Ego bruising

While I was watching college football at a friend’s apartment, she brought out a few wooden 3D puzzles that her grandfather makes as a hobby, so we could fiddle around with them during halftime and when there wasn’t anything going on in the game and after the game was over. I don’t recall ever seeing any puzzles like this, but a Google search of woodworking 3d puzzles reveals that it must be a pretty widespread hobby.

They were really hard, to me. There were four such puzzles that we passed around, and I tried my hand at two of them over the course of a few hours. The other five guests, who had never seen them before, each solved two or more of them, eventually, and I didn’t solve a single one. One of them is demonstrated in this video, where the guy makes it look a million time easier than it really is: http://www.youtube.com/watch?v=IsXBLyiPzQo

The other one was even easier. It kind of resembled this, but wasn’t the same:
Wooden puzzle
It consisted of six wooden rectangular planks each with a peg sticking out perpendicularly, either from the middle or near one end, and each wooden rectangle had two or three holes for other pegs to go into, and you had to put them together into a cube-like block with no pegs sticking out or visible anywhere. I tried that damn thing forever and came close so many times, but could never change my strategy enough to solve it.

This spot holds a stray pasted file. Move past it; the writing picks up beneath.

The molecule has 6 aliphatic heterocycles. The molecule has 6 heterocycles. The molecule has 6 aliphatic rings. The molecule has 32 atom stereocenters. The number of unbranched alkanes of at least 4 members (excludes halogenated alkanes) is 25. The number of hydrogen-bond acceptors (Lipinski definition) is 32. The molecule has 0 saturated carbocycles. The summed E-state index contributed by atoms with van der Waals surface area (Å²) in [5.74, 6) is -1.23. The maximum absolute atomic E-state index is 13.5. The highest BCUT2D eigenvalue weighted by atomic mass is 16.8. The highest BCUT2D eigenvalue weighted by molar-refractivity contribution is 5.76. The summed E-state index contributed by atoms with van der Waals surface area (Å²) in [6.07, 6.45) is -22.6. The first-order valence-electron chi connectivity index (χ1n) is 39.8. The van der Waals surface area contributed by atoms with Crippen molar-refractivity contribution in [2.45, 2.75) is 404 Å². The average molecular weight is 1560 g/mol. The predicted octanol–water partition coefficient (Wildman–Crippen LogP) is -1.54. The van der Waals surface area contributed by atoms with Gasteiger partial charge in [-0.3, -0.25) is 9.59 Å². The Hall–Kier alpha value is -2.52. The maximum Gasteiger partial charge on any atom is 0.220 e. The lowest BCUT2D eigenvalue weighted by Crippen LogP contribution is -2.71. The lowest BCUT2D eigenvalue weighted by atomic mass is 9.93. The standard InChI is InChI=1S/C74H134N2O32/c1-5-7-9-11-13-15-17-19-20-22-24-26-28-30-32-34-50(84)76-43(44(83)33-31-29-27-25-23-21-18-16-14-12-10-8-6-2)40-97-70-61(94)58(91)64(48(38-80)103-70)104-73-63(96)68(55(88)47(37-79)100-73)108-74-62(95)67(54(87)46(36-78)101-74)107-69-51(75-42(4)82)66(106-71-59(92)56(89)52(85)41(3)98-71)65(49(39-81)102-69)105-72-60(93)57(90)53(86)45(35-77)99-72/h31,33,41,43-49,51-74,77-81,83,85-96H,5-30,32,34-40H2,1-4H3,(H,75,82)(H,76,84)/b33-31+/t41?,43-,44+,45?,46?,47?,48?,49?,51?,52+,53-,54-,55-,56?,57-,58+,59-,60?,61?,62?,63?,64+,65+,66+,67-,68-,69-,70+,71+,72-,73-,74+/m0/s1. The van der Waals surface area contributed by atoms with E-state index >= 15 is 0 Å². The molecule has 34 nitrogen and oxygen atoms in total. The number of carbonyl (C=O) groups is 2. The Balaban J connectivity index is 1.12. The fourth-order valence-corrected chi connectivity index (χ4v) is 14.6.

I have never solved a Rubik’s Cube, either. I never owned one myself, so that could have helped, but I doubt I would have had the patience or the ability to figure it out. It would have taken years of diligent attempts, probably. I did own a similar puzzle called Square One, which is like a super Rubik’s Cube because its pieces are not all cubes; as you can see from the Wikipedia image, it contained mostly irregular-shaped pieces. Obviously I never came close to solving it, either.

I’m not sure if my problem is that I don’t have a good enough imagination or don’t have good enough spatial reasoning skills, but it’s probably both. Remember those standardized test questions, or IQ test questions, where you were supposed to imagine folding a piece of paper up a certain way and cutting it with scissors in a certain way, and then discern what the paper would look like after it was unfolded? Yeah, I was always kind of bad at those. I’m sure I could figure most of them out eventually, but they didn’t come easily. These 3D puzzles that I could hold in my own hands and fiddle with in any way I wanted and look at in real life and try and try again proved impossible for me. Everyone else had a pretty hard time with them, but like I said, they all eventually got a couple of them.

It just really depressed me. That is all.

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One Response to Ego bruising

  1. Pingback: The stomachion, the world’s earliest known puzzle - John Petrie’s LifeBlag

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